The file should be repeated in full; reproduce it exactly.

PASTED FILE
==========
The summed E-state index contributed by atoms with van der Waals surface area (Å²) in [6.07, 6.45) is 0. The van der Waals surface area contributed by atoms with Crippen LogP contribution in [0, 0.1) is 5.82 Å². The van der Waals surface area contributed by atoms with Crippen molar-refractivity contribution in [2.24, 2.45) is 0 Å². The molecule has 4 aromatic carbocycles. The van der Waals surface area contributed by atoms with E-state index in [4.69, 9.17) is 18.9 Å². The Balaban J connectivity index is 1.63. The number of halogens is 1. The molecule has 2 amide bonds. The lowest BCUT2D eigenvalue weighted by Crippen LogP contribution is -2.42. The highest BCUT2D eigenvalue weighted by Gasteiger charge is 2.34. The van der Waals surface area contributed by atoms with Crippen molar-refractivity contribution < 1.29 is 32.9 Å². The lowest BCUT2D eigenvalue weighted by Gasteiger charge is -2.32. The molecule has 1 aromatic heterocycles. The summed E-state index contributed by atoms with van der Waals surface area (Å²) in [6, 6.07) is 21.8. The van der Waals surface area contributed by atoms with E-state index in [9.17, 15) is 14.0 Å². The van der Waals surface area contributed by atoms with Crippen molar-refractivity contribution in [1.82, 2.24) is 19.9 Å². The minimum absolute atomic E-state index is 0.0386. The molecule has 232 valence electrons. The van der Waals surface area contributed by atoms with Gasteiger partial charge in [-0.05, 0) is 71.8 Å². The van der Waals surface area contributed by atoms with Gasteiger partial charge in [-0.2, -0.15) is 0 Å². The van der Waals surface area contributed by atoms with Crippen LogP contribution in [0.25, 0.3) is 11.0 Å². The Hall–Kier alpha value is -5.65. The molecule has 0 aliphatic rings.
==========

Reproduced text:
The summed E-state index contributed by atoms with van der Waals surface area (Å²) in [6.07, 6.45) is 0. The van der Waals surface area contributed by atoms with Crippen LogP contribution in [0, 0.1) is 5.82 Å². The van der Waals surface area contributed by atoms with Crippen molar-refractivity contribution in [2.24, 2.45) is 0 Å². The molecule has 4 aromatic carbocycles. The van der Waals surface area contributed by atoms with E-state index in [4.69, 9.17) is 18.9 Å². The Balaban J connectivity index is 1.63. The number of halogens is 1. The molecule has 2 amide bonds. The lowest BCUT2D eigenvalue weighted by Crippen LogP contribution is -2.42. The highest BCUT2D eigenvalue weighted by Gasteiger charge is 2.34. The van der Waals surface area contributed by atoms with Crippen molar-refractivity contribution < 1.29 is 32.9 Å². The lowest BCUT2D eigenvalue weighted by Gasteiger charge is -2.32. The molecule has 1 aromatic heterocycles. The summed E-state index contributed by atoms with van der Waals surface area (Å²) in [6, 6.07) is 21.8. The van der Waals surface area contributed by atoms with E-state index in [9.17, 15) is 14.0 Å². The van der Waals surface area contributed by atoms with Crippen molar-refractivity contribution in [1.82, 2.24) is 19.9 Å². The minimum absolute atomic E-state index is 0.0386. The molecule has 232 valence electrons. The van der Waals surface area contributed by atoms with Gasteiger partial charge in [-0.05, 0) is 71.8 Å². The van der Waals surface area contributed by atoms with Gasteiger partial charge in [-0.2, -0.15) is 0 Å². The van der Waals surface area contributed by atoms with Crippen LogP contribution in [0.25, 0.3) is 11.0 Å². The Hall–Kier alpha value is -5.65. The molecule has 0 aliphatic rings.